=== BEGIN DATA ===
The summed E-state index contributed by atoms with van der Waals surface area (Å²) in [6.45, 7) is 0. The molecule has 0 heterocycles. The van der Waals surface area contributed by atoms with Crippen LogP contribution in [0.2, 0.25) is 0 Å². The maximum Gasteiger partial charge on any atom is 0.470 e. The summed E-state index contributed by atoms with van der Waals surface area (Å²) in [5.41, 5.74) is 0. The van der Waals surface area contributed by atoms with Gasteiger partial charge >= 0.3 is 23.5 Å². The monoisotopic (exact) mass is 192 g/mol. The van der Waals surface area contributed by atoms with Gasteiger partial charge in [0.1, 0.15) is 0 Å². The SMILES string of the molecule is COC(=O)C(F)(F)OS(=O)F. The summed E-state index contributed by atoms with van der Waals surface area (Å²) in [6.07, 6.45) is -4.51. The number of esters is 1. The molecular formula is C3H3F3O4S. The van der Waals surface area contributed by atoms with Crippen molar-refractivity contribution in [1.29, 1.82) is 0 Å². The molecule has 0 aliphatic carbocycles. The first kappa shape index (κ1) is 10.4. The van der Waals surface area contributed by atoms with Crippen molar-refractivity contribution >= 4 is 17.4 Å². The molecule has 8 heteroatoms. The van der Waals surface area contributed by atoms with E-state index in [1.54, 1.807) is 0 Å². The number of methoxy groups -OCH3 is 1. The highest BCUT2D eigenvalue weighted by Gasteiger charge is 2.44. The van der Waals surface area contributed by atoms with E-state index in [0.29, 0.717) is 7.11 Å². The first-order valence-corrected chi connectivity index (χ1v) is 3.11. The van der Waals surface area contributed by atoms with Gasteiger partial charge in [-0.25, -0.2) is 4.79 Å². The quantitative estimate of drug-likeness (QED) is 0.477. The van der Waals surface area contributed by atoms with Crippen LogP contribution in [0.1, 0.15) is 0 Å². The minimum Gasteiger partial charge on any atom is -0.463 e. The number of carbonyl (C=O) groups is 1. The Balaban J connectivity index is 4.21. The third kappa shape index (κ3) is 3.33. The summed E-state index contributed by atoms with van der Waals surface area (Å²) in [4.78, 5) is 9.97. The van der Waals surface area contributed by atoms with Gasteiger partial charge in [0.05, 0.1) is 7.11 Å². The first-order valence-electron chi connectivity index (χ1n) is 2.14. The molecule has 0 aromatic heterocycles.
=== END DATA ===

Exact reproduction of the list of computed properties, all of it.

The summed E-state index contributed by atoms with van der Waals surface area (Å²) in [6.45, 7) is 0. The molecule has 0 heterocycles. The van der Waals surface area contributed by atoms with Crippen LogP contribution in [0.2, 0.25) is 0 Å². The maximum Gasteiger partial charge on any atom is 0.470 e. The summed E-state index contributed by atoms with van der Waals surface area (Å²) in [5.41, 5.74) is 0. The van der Waals surface area contributed by atoms with Gasteiger partial charge >= 0.3 is 23.5 Å². The monoisotopic (exact) mass is 192 g/mol. The van der Waals surface area contributed by atoms with Gasteiger partial charge in [0.1, 0.15) is 0 Å². The SMILES string of the molecule is COC(=O)C(F)(F)OS(=O)F. The summed E-state index contributed by atoms with van der Waals surface area (Å²) in [6.07, 6.45) is -4.51. The number of esters is 1. The molecular formula is C3H3F3O4S. The van der Waals surface area contributed by atoms with Crippen molar-refractivity contribution in [1.29, 1.82) is 0 Å². The molecule has 0 aliphatic carbocycles. The first kappa shape index (κ1) is 10.4. The van der Waals surface area contributed by atoms with Crippen molar-refractivity contribution >= 4 is 17.4 Å². The molecule has 8 heteroatoms. The van der Waals surface area contributed by atoms with E-state index in [1.54, 1.807) is 0 Å². The number of methoxy groups -OCH3 is 1. The highest BCUT2D eigenvalue weighted by Gasteiger charge is 2.44. The van der Waals surface area contributed by atoms with E-state index in [0.29, 0.717) is 7.11 Å². The first-order valence-corrected chi connectivity index (χ1v) is 3.11. The van der Waals surface area contributed by atoms with Gasteiger partial charge in [-0.25, -0.2) is 4.79 Å². The quantitative estimate of drug-likeness (QED) is 0.477. The van der Waals surface area contributed by atoms with Crippen LogP contribution in [0.1, 0.15) is 0 Å². The minimum Gasteiger partial charge on any atom is -0.463 e. The number of carbonyl (C=O) groups is 1. The Balaban J connectivity index is 4.21. The third kappa shape index (κ3) is 3.33. The summed E-state index contributed by atoms with van der Waals surface area (Å²) in [4.78, 5) is 9.97. The van der Waals surface area contributed by atoms with Gasteiger partial charge in [0.05, 0.1) is 7.11 Å². The first-order valence-electron chi connectivity index (χ1n) is 2.14. The molecule has 0 aromatic heterocycles.